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GPs to suffer QOF loss

GPs will see a fall in income through the quality framework this year, despite dealing impressively with controversial new indicators on depression and chronic kidney disease.

Figures for more than 700 practices obtained by Pulse reveal they scored 95% of the clinical points available, compared with 97% last year.

The average drop of 16 clinical points will mean a fall in income of nearly £2,000, which, though smaller than expected, will put a further squeeze on practice finances.

The total number of clinical points available this year is 655, with the Pulse data suggesting the average practice will drop around 31 points – heading for a score of 624.

That means practices are missing out on twice as many clinical points as the average 15 dropped last year, with the depression indicators playing a key role in lowering scores.

Depression was the lowest scorer of all the clinical domains, with the average practice scoring 27 points out of a possible 33.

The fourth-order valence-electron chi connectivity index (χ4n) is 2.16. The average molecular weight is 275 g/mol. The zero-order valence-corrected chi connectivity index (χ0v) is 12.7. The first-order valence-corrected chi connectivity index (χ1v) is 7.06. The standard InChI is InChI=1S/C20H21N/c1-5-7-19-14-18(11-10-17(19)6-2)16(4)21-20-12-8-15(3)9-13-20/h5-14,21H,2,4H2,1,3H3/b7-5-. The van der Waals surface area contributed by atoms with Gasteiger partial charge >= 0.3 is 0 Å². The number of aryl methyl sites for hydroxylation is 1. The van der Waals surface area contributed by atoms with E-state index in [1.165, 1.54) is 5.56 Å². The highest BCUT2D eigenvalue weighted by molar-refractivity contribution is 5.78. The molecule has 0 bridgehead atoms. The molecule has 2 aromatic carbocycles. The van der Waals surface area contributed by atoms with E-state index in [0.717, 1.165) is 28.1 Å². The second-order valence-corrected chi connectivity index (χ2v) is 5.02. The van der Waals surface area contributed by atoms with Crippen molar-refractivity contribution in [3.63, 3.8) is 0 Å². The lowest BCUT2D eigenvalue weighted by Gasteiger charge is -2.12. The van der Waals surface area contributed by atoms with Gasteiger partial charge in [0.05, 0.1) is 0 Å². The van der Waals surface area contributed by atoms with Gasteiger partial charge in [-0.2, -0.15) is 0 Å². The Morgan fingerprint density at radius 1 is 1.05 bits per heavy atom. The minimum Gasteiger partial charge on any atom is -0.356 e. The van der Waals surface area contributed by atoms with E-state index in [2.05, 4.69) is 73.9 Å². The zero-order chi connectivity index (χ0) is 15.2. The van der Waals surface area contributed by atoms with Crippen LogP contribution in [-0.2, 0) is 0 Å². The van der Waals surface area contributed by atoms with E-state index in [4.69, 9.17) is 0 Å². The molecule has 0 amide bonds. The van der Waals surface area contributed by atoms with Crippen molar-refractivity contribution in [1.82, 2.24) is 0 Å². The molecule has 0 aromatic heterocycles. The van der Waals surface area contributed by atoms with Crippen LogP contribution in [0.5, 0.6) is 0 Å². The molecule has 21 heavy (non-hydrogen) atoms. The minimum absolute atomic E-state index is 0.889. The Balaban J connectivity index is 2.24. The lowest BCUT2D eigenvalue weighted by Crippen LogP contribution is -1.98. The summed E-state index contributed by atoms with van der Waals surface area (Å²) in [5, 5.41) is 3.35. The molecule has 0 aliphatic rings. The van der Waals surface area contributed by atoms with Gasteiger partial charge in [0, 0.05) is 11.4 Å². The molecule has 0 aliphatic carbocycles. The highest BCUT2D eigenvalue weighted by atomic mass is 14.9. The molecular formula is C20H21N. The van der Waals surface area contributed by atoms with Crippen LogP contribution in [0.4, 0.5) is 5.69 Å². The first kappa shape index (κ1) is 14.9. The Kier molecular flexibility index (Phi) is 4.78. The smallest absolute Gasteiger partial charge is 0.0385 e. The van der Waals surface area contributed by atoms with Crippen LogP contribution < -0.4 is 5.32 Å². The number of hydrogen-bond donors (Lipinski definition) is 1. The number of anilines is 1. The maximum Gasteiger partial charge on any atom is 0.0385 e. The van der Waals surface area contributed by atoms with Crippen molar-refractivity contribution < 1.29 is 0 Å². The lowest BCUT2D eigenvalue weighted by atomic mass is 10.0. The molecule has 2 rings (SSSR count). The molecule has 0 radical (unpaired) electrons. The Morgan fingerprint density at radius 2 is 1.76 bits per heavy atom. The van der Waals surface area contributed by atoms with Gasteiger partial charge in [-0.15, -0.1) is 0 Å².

But the average practice scored almost 26 out of 27 for CKD, indicating that GPs have overcome their early nervousness over having to manage the condition.

Pulse obtained the data by submitting a Freedom of Information request to all PCTs, obtaining results for 721 practices nationwide.
Dr Stewart Drage, GPC negotiator, said GPs had been shown, once again, to be extremely hard-working. ‘I am not at all surprised by these findings. GPs will always rise to the challenge of meeting the needs of patients. The fact that they have maintained their scores shows just how hard practices work.'

He added that the slightly lower scores for depression reflected the complexity and extra work these areas presented, suggesting GPs were being under-rewarded for their efforts.

‘We'd want extra points to reflect the clear additional work the mental health categories require. We need to get the value of the points right.'

Dr Fay Wilson, LMC secretary for London, said the results were a reflection of GPs' ability to reach targets in the face of increasing financial pressures.

‘If you put a target in front of a GP, they want to hit it, and a lot of them are slightly obsessive about it.

‘They are trying to keep their practices afloat against increased expenditure, and meeting the QOF targets is the only way to do it.'

Full QOF data will be released by the NHS information centre in September.

• For the latest data on QOF targets, go to

Pulse's calculations show QOF scores are down, but not as much as expected Pulse's calculations show QOF scores are down, but not as much as expected

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